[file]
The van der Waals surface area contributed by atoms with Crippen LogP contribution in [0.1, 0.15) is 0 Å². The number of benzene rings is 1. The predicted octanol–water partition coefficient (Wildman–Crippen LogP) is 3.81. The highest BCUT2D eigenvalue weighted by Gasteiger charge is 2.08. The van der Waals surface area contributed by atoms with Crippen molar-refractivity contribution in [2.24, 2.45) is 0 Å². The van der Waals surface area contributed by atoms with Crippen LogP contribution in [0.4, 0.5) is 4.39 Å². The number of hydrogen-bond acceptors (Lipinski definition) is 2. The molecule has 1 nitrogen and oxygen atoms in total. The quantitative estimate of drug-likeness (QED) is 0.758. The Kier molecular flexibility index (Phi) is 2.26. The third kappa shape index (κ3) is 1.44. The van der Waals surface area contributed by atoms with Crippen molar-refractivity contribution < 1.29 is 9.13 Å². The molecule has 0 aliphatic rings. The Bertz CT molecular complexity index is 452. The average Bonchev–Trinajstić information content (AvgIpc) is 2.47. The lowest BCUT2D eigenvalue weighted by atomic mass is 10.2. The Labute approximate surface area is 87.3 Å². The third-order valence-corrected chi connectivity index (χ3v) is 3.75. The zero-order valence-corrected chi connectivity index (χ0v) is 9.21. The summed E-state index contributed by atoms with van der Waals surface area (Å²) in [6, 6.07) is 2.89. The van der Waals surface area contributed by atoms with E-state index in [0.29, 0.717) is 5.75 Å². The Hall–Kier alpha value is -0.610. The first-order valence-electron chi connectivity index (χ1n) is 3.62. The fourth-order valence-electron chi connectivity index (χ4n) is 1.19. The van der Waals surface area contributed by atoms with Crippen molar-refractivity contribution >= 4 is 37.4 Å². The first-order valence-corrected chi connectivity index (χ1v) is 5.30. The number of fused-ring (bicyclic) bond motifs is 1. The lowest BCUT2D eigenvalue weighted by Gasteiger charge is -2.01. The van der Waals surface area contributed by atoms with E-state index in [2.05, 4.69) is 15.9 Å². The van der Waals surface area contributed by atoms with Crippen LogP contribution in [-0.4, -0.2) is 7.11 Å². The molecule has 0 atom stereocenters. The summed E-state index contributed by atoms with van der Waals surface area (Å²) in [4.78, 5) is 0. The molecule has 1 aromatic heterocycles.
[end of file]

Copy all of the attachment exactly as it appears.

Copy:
The van der Waals surface area contributed by atoms with Crippen LogP contribution in [0.1, 0.15) is 0 Å². The number of benzene rings is 1. The predicted octanol–water partition coefficient (Wildman–Crippen LogP) is 3.81. The highest BCUT2D eigenvalue weighted by Gasteiger charge is 2.08. The van der Waals surface area contributed by atoms with Crippen molar-refractivity contribution in [2.24, 2.45) is 0 Å². The van der Waals surface area contributed by atoms with Crippen LogP contribution in [0.4, 0.5) is 4.39 Å². The number of hydrogen-bond acceptors (Lipinski definition) is 2. The molecule has 1 nitrogen and oxygen atoms in total. The quantitative estimate of drug-likeness (QED) is 0.758. The Kier molecular flexibility index (Phi) is 2.26. The third kappa shape index (κ3) is 1.44. The van der Waals surface area contributed by atoms with Crippen molar-refractivity contribution < 1.29 is 9.13 Å². The molecule has 0 aliphatic rings. The Bertz CT molecular complexity index is 452. The average Bonchev–Trinajstić information content (AvgIpc) is 2.47. The lowest BCUT2D eigenvalue weighted by atomic mass is 10.2. The Labute approximate surface area is 87.3 Å². The third-order valence-corrected chi connectivity index (χ3v) is 3.75. The zero-order valence-corrected chi connectivity index (χ0v) is 9.21. The summed E-state index contributed by atoms with van der Waals surface area (Å²) in [6, 6.07) is 2.89. The van der Waals surface area contributed by atoms with E-state index in [0.29, 0.717) is 5.75 Å². The Hall–Kier alpha value is -0.610. The first-order valence-electron chi connectivity index (χ1n) is 3.62. The fourth-order valence-electron chi connectivity index (χ4n) is 1.19. The van der Waals surface area contributed by atoms with Crippen molar-refractivity contribution >= 4 is 37.4 Å². The first-order valence-corrected chi connectivity index (χ1v) is 5.30. The number of fused-ring (bicyclic) bond motifs is 1. The lowest BCUT2D eigenvalue weighted by Gasteiger charge is -2.01. The van der Waals surface area contributed by atoms with E-state index in [2.05, 4.69) is 15.9 Å². The van der Waals surface area contributed by atoms with Crippen LogP contribution in [-0.4, -0.2) is 7.11 Å². The molecule has 0 atom stereocenters. The summed E-state index contributed by atoms with van der Waals surface area (Å²) in [4.78, 5) is 0. The molecule has 1 aromatic heterocycles.